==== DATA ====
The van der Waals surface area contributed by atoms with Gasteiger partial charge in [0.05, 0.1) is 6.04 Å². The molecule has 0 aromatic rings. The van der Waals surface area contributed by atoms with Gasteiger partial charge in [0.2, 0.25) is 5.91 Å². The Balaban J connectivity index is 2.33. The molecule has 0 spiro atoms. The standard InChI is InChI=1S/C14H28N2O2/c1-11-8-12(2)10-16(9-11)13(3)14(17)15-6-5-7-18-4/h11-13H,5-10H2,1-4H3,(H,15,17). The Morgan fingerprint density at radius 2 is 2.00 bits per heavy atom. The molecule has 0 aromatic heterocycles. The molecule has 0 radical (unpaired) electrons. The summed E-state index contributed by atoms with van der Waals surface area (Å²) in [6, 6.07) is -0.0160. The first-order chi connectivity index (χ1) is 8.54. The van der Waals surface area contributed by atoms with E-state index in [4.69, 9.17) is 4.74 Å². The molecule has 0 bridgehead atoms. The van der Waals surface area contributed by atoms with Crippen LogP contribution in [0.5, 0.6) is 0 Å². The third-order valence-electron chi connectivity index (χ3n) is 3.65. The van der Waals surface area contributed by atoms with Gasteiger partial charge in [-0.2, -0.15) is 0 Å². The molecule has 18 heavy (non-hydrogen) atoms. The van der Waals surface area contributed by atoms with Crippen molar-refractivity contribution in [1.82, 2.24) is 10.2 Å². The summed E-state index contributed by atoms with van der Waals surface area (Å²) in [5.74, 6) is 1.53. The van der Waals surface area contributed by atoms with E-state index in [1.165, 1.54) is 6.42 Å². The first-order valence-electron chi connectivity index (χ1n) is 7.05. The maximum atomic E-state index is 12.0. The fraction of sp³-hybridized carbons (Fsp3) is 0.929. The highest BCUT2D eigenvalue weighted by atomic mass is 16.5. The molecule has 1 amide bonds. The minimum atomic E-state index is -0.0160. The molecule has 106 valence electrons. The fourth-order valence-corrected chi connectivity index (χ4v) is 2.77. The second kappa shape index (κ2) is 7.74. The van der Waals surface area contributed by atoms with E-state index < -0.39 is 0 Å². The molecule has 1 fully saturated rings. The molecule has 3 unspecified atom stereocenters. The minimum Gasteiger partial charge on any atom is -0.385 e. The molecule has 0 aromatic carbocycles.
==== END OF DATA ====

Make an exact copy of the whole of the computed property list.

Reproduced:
The van der Waals surface area contributed by atoms with Gasteiger partial charge in [0.05, 0.1) is 6.04 Å². The molecule has 0 aromatic rings. The van der Waals surface area contributed by atoms with Gasteiger partial charge in [0.2, 0.25) is 5.91 Å². The Balaban J connectivity index is 2.33. The molecule has 0 spiro atoms. The standard InChI is InChI=1S/C14H28N2O2/c1-11-8-12(2)10-16(9-11)13(3)14(17)15-6-5-7-18-4/h11-13H,5-10H2,1-4H3,(H,15,17). The Morgan fingerprint density at radius 2 is 2.00 bits per heavy atom. The molecule has 0 aromatic heterocycles. The molecule has 0 radical (unpaired) electrons. The summed E-state index contributed by atoms with van der Waals surface area (Å²) in [6, 6.07) is -0.0160. The first-order chi connectivity index (χ1) is 8.54. The van der Waals surface area contributed by atoms with E-state index in [4.69, 9.17) is 4.74 Å². The molecule has 0 bridgehead atoms. The van der Waals surface area contributed by atoms with Crippen LogP contribution in [0.5, 0.6) is 0 Å². The third-order valence-electron chi connectivity index (χ3n) is 3.65. The van der Waals surface area contributed by atoms with Gasteiger partial charge in [-0.2, -0.15) is 0 Å². The molecule has 18 heavy (non-hydrogen) atoms. The van der Waals surface area contributed by atoms with Crippen molar-refractivity contribution in [1.82, 2.24) is 10.2 Å². The summed E-state index contributed by atoms with van der Waals surface area (Å²) in [5.74, 6) is 1.53. The van der Waals surface area contributed by atoms with E-state index in [1.165, 1.54) is 6.42 Å². The first-order valence-electron chi connectivity index (χ1n) is 7.05. The maximum atomic E-state index is 12.0. The fraction of sp³-hybridized carbons (Fsp3) is 0.929. The highest BCUT2D eigenvalue weighted by atomic mass is 16.5. The molecule has 1 amide bonds. The minimum atomic E-state index is -0.0160. The molecule has 106 valence electrons. The fourth-order valence-corrected chi connectivity index (χ4v) is 2.77. The second kappa shape index (κ2) is 7.74. The van der Waals surface area contributed by atoms with E-state index < -0.39 is 0 Å². The molecule has 1 fully saturated rings. The molecule has 3 unspecified atom stereocenters. The minimum Gasteiger partial charge on any atom is -0.385 e. The molecule has 0 aromatic carbocycles.